As the push for digital government (or “e-governance”) continues to rise in emerging markets, blockchain will be critical for ensuring information security and data privacy. Estonia, where 99% of public services are available as e-services, is a leading nation in e-governance and blockchain. The country successfully digitized public services such as voting, tax collection, and land records through blockchain-based platforms that instantly verify and upload information. Such uses make public services more efficient and can improve social accountability by making the government more transparent.
Supply Chain Management
Blockchain’s immutable and precise record-keeping can be found throughout supply chain innovations. The agricultural sector commonly incorporates blockchain to comprehensively identify agricultural inputs throughout the value chain. Blockchain improves transparency in the supply chain between parties, reducing information asymmetries and lowering transaction costs —helping smallholder farmers to receive fair compensation. For example, in Fiji, TraSeable is a local start-up providing fisheries and farmers with blockchain-ready software that relies on Internet of Things technology to verify a product’s end-to-end journey through the value chain. By linking blockchain with other digital technologies like sensors and mobile phones, the technology works holistically and helps consumers and regulators better understand food’s journey. Blockchain’s immutable record also makes the technology valuable to combat counterfeit products. For instance, the Government of Maharashtra in India uses an Ethereum Blockchain to prevent academic fraud, and the MediLedger Network uses blockchain to combat counterfeit pharmaceuticals.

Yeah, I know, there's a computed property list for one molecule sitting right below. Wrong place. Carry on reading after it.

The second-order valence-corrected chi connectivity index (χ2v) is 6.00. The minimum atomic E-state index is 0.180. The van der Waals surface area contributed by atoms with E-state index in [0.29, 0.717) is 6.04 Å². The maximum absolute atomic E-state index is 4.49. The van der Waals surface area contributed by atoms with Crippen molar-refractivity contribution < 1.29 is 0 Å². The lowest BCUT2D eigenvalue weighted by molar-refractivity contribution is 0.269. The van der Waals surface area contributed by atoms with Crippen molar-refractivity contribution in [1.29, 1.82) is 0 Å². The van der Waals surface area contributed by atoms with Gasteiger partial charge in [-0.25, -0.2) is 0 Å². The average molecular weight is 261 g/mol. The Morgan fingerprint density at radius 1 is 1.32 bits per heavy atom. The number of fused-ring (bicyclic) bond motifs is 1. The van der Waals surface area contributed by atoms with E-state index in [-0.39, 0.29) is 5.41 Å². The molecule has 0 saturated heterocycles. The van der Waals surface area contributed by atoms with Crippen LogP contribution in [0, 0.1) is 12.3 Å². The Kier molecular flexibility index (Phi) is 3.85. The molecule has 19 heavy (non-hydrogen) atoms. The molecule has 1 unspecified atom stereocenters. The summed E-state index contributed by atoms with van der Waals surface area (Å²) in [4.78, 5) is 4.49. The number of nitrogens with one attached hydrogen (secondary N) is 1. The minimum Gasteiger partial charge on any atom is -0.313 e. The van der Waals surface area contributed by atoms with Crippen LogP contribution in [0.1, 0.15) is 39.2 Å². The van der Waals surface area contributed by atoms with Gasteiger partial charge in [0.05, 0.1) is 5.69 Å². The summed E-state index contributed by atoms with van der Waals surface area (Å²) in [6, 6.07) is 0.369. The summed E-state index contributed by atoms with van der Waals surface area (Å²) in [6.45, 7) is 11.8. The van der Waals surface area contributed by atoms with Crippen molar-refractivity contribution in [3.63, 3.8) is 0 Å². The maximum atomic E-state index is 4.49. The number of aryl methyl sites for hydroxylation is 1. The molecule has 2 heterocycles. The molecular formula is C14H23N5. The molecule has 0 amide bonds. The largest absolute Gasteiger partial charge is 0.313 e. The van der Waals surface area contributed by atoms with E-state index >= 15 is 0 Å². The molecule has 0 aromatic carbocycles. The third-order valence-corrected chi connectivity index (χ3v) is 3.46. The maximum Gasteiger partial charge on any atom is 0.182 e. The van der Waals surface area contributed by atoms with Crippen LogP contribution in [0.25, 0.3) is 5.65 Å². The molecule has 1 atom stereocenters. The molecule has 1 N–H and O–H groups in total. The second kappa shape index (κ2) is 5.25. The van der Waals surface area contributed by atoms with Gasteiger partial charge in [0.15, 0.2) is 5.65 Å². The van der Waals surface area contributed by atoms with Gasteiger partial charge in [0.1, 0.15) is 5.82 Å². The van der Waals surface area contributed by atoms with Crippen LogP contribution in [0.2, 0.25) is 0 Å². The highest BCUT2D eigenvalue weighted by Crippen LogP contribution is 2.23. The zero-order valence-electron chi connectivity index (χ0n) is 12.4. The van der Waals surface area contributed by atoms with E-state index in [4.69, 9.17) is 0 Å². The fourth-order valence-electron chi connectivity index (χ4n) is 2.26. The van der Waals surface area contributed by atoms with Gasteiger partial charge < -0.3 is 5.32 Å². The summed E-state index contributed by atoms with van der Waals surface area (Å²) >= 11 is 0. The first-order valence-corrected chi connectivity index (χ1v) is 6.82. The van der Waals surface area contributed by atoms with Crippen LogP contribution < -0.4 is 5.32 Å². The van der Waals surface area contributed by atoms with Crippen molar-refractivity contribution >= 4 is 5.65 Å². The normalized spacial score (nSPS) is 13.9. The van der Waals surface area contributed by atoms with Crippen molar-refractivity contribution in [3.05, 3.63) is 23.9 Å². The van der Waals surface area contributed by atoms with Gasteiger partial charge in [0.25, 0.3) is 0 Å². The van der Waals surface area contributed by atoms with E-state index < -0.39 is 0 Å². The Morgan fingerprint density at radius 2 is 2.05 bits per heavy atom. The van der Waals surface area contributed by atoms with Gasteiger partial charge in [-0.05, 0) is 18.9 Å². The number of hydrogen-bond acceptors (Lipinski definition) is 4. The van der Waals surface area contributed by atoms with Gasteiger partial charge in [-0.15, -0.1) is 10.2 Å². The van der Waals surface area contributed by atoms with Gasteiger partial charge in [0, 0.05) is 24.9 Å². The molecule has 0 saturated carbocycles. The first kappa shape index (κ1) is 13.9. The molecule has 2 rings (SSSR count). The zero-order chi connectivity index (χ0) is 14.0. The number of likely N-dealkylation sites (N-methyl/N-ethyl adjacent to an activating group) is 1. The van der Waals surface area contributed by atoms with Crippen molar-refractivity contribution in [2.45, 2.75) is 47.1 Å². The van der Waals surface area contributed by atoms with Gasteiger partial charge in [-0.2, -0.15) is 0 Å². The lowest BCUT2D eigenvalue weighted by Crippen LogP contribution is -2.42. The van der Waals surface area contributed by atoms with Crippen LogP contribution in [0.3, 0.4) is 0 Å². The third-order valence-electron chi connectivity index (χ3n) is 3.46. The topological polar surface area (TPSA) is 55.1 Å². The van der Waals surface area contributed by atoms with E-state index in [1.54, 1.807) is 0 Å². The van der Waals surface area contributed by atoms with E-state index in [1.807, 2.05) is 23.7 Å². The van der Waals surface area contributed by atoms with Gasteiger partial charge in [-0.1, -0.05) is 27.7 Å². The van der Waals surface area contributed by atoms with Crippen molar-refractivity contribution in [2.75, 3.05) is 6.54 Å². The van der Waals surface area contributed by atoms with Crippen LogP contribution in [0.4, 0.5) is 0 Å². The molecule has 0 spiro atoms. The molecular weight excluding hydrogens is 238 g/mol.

Is the Hype Sustainable?
Is the international development community at the point where blockchain will reinvent the sector and our daily lives? Personally, I’m unconvinced. While blockchain’s use cases have become more widespread, most applications are still pilot projects and face scalability issues. Technological limitations like larger environmental footprint and slower transaction speeds are just some of the complex barriers. International financial institutions such as the World Bank and government regulators remain skeptical about cryptocurrencies, often citing transparency and environmental concerns as limiting their uptake in emerging markets. And while blockchain can revolutionize supply chains, the technology will only add value when the data individuals add to a blockchain is correct and consistent.
Most importantly, for blockchain-backed programs to improve life in developing countries, digital access, affordability, and literacy will have to be more readily available to ensure this technology does not widen existing inequalities. Blockchain certainly does hold promise and could revolutionize the future, but for now, this technology likely has not passed the hype cycle’s peak and is still years off from large-scale uptake in the development sector.